Our captain, who was tired of his ill-success, and who hoped also to procure provisions, which we very much wanted, consented to the negro’s proposal, and standing down abreast of the bay, which was in the Bight of Lugan, he ran in at dark, and anchoring close to the shore we landed with forty men, and, guided by the negro, we proceeded through the woods to the house. The negro was tied fast to one of our stoutest and best men, for fear he should give us the slip. It was a bright moonlight; we soon arrived, and surrounding the house forced our way in without opposition. Having secured the negroes in the out-houses, and placed guards over them, and videttes on the look-out to give timely notice of any surprise, we proceeded to our work of plunder. The family, consisting of the old planter and his wife and his three daughters, two of them very beautiful, was secured in one room. No words can express their terror at thus finding themselves so suddenly in the power of a set of ruffians, from whose brutality they anticipated every evil. Indeed, the horrid excesses committed by the privateersmen when they landed on the coast fully justified their fears; for as this system of marauding is considered the basest of all modern warfare, no quarter is ever given to those who are taken in the attempt. In return, the privateersmen hesitate at no barbarity when engaged in such enterprises.
Dumb with astonishment and terror, the old couple sat in silent agony, while the poor girls, who had more evils than death to fear, drowned in their tears fell at the captain’s feet and embraced his knees, conjuring him to spare and protect them from his men.
Captain Weatherall, who was, as I have before stated, a generous and humane man, raised them up, assuring them, on his word, that they should receive no insult; and as his presence was necessary to direct the motions of his people, he selected me, as younger and less brutal than most of his crew, as a guard over them, menacing me with death if I allowed any man to enter the room until he returned, and ordering me to defend them with my life from all insults. I was then young and full of enthusiasm; my heart was kind, and I was pure in comparison with the major portion of those with whom I was associated.
I was delighted with the office confided to me, and my heart leaped at having so honourable an employment. I endeavoured by every means in my power to dissipate their terrors and soothe their anxious minds; but while I was thus employed, an Irish seaman, distinguished even amongst our crew for his atrocities, came to the door, and would have forced his entrance. I instantly opposed him, urging the captain’s most positive commands; but, having obtained a sight of the young females, he swore with a vile oath that he would soon find out whether a boy like me was able to oppose him, and finding that I would not give way he attacked me fiercely. Fortunately I had the advantage of position, and, supported by the justice of my cause, I repelled him with success. But he renewed the attack, while the poor young women awaited the issue of the combat with trembling anxiety—a combat on which depended, in all probability, their honour and their lives. At last I found myself very hard pushed, for I had received a wound on my sword arm, and I drew a pistol from my belt with my left hand, and fired it, wounding him in the shoulder. Thus disabled, and fearing at the same time that the report would bring back the captain, who he well knew would not be trifled with, he retired from the door vowing vengeance. I then turned to the young women, who had witnessed the conflict in breathless suspense, encircled in the arms of the poor old couple, who had rushed towards them at the commencement of the fray, offering them their useless shelter. Privateersman as I was, I could not refrain from tears at the scene. I again attempted to re-assure them, pledged myself in the most solemn manner to forfeit my life if necessary for their protection, and they in some degree regained their confidence. They observed the blood trickling down my fingers from the wound which I had received, and the poor girls stained their handkerchiefs with it in the attempts to staunch the flow.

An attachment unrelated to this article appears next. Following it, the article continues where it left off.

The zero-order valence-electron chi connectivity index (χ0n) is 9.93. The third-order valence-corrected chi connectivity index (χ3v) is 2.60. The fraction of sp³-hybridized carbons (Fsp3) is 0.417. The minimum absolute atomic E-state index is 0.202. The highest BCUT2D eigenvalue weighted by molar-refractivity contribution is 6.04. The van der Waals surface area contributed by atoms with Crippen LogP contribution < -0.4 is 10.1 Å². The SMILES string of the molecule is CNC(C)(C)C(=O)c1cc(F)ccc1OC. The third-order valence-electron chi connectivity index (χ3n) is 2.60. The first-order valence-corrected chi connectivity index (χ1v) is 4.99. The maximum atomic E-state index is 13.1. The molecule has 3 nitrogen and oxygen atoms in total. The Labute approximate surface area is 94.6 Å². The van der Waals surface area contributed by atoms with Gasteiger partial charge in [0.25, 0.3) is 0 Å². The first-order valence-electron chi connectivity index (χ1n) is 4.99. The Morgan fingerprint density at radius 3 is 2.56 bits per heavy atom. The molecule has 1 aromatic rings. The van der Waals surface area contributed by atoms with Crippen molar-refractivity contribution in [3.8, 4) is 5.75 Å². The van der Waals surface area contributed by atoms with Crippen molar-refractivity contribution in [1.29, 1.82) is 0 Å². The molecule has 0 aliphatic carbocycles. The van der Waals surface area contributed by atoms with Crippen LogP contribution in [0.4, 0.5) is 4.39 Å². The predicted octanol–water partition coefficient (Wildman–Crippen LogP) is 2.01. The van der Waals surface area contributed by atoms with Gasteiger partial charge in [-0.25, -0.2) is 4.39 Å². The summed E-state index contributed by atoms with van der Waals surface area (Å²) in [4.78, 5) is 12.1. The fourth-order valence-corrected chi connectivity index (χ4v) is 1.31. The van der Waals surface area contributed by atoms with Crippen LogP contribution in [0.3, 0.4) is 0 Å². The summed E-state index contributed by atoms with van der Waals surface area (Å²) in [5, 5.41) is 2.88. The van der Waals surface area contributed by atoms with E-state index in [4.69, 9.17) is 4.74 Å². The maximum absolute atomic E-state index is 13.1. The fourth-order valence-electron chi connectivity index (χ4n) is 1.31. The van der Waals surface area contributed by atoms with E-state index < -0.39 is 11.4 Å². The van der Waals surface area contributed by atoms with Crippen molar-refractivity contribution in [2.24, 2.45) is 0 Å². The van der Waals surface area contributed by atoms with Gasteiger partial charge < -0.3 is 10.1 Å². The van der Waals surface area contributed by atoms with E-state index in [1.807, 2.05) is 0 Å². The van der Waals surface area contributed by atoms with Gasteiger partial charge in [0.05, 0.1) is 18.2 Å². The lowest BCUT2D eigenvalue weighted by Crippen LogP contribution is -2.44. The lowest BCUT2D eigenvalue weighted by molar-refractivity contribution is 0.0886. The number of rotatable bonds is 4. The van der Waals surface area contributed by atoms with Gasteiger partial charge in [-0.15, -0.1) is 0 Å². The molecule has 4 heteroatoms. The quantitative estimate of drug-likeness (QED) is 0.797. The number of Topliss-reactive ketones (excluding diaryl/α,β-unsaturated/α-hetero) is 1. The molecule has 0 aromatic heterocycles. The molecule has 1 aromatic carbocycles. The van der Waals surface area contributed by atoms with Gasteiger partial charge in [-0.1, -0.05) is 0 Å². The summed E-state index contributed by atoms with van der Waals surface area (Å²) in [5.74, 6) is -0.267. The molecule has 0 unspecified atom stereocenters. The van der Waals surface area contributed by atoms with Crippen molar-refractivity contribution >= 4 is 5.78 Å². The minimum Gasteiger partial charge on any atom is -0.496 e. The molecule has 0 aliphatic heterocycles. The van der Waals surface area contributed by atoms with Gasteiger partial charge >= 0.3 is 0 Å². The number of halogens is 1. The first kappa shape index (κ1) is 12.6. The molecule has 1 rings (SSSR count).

But this scene was soon interrupted by an alarm. It appeared that a negro had contrived to escape and to rouse the country. They had collected together from the other plantations, and our party being, as is usually the case when plunder is going on, very negligent, the videttes were surprised, and had hardly time to escape and apprise us of our danger. There was not a moment to be lost; our safety depended upon an immediate retreat. The captain collected all hands; and while he was getting them together, that the retreat might be made in good order, the old planter, who, by the report of the fire-arms and the bustle and confusion without, guessed what had taken place, pressed me to remain with them, urging the certainty of our men being overpowered, and the merciless consequences which would ensue. He pledged himself, with his fingers crossed in the form of the crucifix, that he would procure me safe quarter, and that I should ever enjoy his protection and friendship. I refused him kindly but firmly, and he sighed and said no more. The old lady put a ring on my finger, which she took from her own hand, and kissing my forehead told me to look at that ring and continue to do good and act nobly as I had just done.
I waved my hand, for I had no time even to take the proffered hands of the young ones, and hastened to join my shipmates, already on the retreat, and exchanging shots with our pursuers. We were harassed by a multitude, but they were a mixed company of planters, mulattoes, and slaves, and not half of them armed, and we easily repelled their attacks whenever they came to close quarters. Their violent animosity, however, against us and our evil doings induced them to follow close at our heels, keeping up a galling irregular fire, and endeavouring to detain us until we might be overpowered by their numbers, every minute increasing, for the whole country had been raised, and were flocking in. This our captain was well aware of, and therefore made all the haste that he could, without disturbing the regularity of his retreat, to where our boats were lying, as should they be surprised and cut off our escape would have been impossible. Notwithstanding all his care, several of our men were separated from us by the intricacies of the wood, or from wounds which they had received, and which prevented them from keeping up with us. At last, after repelling many attacks, each time more formidable than the preceding, we gained our boats, and embarking with the greatest precipitation we put off for the schooner. The enemy, emboldened by our flight, flocked down in great numbers to the water’s edge, and we had the mortification to hear our stragglers who had been captured imploring for mercy; but groans and then silence too plainly informed us that mercy had been denied.
Captain Weatherall was so enraged at the loss of his men that he ordered us to pull back and attack the enemy on the beach, but we continued to pull for the schooner, regardless of his threats and entreaties. A panic had seized us all, as well it might. We even dreaded the ill-aimed and irregular fire which they poured upon us, which under other circumstances would have occasioned only laughter. The schooner had been anchored only two hundred yards from the beach, and we were soon on board. They continued to fire from the shore, and the balls passed over us. We put a spring upon our cable, warped our broadside to the beach, and loading every gun with grape and cannister we poured a whole broadside upon our assailants. From the shrieks and cries, the carnage must have been very great. The men would have reloaded and fired again, but the captain forbade them, saying, “We have done too much already.” I thought so too. He then ordered the anchor to be weighed, and with a fresh land breeze we were soon far away from this unlucky spot.